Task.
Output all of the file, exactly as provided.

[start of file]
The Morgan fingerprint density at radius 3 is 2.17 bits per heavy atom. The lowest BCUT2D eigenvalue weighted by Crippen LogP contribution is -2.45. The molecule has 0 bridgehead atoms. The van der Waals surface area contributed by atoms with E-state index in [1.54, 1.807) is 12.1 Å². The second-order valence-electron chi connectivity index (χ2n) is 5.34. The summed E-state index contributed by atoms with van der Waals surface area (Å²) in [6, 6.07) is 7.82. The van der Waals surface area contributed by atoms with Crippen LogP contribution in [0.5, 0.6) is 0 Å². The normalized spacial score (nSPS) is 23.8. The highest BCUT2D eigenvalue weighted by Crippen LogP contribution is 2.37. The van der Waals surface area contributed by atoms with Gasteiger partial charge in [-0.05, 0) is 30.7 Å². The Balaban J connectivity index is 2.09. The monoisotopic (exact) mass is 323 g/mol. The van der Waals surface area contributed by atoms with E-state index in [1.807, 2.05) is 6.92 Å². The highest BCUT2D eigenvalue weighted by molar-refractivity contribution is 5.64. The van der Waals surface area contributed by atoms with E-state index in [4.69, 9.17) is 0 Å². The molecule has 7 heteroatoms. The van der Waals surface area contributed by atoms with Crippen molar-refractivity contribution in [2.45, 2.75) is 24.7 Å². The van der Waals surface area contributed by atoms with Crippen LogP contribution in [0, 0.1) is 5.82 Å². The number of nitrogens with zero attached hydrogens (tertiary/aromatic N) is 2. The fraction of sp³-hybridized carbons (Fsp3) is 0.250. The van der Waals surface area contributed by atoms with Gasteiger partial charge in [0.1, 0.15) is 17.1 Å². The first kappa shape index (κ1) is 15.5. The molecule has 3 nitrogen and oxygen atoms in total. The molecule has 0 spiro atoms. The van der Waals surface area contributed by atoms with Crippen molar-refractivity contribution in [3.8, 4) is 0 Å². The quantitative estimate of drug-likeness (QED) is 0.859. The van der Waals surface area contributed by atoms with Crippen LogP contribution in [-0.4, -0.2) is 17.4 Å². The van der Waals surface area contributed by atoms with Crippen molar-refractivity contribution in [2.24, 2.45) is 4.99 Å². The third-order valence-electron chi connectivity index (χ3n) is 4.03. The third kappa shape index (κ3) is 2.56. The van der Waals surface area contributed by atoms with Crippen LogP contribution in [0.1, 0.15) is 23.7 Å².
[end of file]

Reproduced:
The Morgan fingerprint density at radius 3 is 2.17 bits per heavy atom. The lowest BCUT2D eigenvalue weighted by Crippen LogP contribution is -2.45. The molecule has 0 bridgehead atoms. The van der Waals surface area contributed by atoms with E-state index in [1.54, 1.807) is 12.1 Å². The second-order valence-electron chi connectivity index (χ2n) is 5.34. The summed E-state index contributed by atoms with van der Waals surface area (Å²) in [6, 6.07) is 7.82. The van der Waals surface area contributed by atoms with Crippen LogP contribution in [0.5, 0.6) is 0 Å². The normalized spacial score (nSPS) is 23.8. The highest BCUT2D eigenvalue weighted by Crippen LogP contribution is 2.37. The van der Waals surface area contributed by atoms with Gasteiger partial charge in [-0.05, 0) is 30.7 Å². The Balaban J connectivity index is 2.09. The monoisotopic (exact) mass is 323 g/mol. The van der Waals surface area contributed by atoms with E-state index in [1.807, 2.05) is 6.92 Å². The highest BCUT2D eigenvalue weighted by molar-refractivity contribution is 5.64. The van der Waals surface area contributed by atoms with E-state index in [4.69, 9.17) is 0 Å². The molecule has 7 heteroatoms. The van der Waals surface area contributed by atoms with Crippen molar-refractivity contribution in [2.45, 2.75) is 24.7 Å². The van der Waals surface area contributed by atoms with Crippen LogP contribution in [0, 0.1) is 5.82 Å². The number of nitrogens with zero attached hydrogens (tertiary/aromatic N) is 2. The fraction of sp³-hybridized carbons (Fsp3) is 0.250. The van der Waals surface area contributed by atoms with Gasteiger partial charge in [0.1, 0.15) is 17.1 Å². The first kappa shape index (κ1) is 15.5. The molecule has 3 nitrogen and oxygen atoms in total. The molecule has 0 spiro atoms. The van der Waals surface area contributed by atoms with Crippen molar-refractivity contribution in [3.8, 4) is 0 Å². The quantitative estimate of drug-likeness (QED) is 0.859. The van der Waals surface area contributed by atoms with Crippen LogP contribution in [-0.4, -0.2) is 17.4 Å². The van der Waals surface area contributed by atoms with Crippen molar-refractivity contribution in [2.24, 2.45) is 4.99 Å². The third-order valence-electron chi connectivity index (χ3n) is 4.03. The third kappa shape index (κ3) is 2.56. The van der Waals surface area contributed by atoms with Crippen LogP contribution in [0.1, 0.15) is 23.7 Å².